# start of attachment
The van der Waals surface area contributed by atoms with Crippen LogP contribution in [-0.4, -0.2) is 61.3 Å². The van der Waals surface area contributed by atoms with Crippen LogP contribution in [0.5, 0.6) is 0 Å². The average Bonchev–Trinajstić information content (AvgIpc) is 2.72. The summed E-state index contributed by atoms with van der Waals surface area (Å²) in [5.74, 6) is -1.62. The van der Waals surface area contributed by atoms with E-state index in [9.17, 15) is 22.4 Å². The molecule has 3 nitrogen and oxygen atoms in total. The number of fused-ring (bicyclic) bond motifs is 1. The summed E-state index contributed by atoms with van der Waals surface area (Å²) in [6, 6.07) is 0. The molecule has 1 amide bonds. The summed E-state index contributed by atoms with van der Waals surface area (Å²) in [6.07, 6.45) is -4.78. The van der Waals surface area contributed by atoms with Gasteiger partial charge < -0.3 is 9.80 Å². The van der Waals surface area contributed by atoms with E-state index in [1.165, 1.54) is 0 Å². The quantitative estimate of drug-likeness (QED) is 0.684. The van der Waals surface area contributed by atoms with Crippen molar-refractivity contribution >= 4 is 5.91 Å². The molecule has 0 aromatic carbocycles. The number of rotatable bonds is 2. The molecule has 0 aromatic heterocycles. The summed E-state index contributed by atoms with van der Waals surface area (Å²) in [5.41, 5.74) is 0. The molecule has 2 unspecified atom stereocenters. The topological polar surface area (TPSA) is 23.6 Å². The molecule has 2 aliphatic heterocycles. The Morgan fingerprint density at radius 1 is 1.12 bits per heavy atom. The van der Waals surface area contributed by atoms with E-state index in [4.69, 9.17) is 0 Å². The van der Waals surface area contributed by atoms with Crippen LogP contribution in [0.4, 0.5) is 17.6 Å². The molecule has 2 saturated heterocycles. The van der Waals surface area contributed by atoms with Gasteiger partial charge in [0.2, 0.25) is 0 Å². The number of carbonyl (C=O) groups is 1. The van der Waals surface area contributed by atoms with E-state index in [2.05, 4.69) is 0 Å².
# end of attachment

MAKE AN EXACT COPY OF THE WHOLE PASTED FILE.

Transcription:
The van der Waals surface area contributed by atoms with Crippen LogP contribution in [-0.4, -0.2) is 61.3 Å². The van der Waals surface area contributed by atoms with Crippen LogP contribution in [0.5, 0.6) is 0 Å². The average Bonchev–Trinajstić information content (AvgIpc) is 2.72. The summed E-state index contributed by atoms with van der Waals surface area (Å²) in [5.74, 6) is -1.62. The van der Waals surface area contributed by atoms with E-state index in [9.17, 15) is 22.4 Å². The molecule has 3 nitrogen and oxygen atoms in total. The number of fused-ring (bicyclic) bond motifs is 1. The summed E-state index contributed by atoms with van der Waals surface area (Å²) in [6, 6.07) is 0. The molecule has 1 amide bonds. The summed E-state index contributed by atoms with van der Waals surface area (Å²) in [6.07, 6.45) is -4.78. The van der Waals surface area contributed by atoms with Gasteiger partial charge < -0.3 is 9.80 Å². The van der Waals surface area contributed by atoms with E-state index in [1.165, 1.54) is 0 Å². The quantitative estimate of drug-likeness (QED) is 0.684. The van der Waals surface area contributed by atoms with Crippen molar-refractivity contribution >= 4 is 5.91 Å². The molecule has 0 aromatic carbocycles. The number of rotatable bonds is 2. The molecule has 0 aromatic heterocycles. The summed E-state index contributed by atoms with van der Waals surface area (Å²) in [5.41, 5.74) is 0. The molecule has 2 unspecified atom stereocenters. The topological polar surface area (TPSA) is 23.6 Å². The molecule has 2 aliphatic heterocycles. The Morgan fingerprint density at radius 1 is 1.12 bits per heavy atom. The van der Waals surface area contributed by atoms with E-state index in [4.69, 9.17) is 0 Å². The van der Waals surface area contributed by atoms with Crippen LogP contribution in [0.4, 0.5) is 17.6 Å². The molecule has 2 saturated heterocycles. The van der Waals surface area contributed by atoms with Gasteiger partial charge in [0.2, 0.25) is 0 Å². The number of carbonyl (C=O) groups is 1. The van der Waals surface area contributed by atoms with E-state index in [2.05, 4.69) is 0 Å².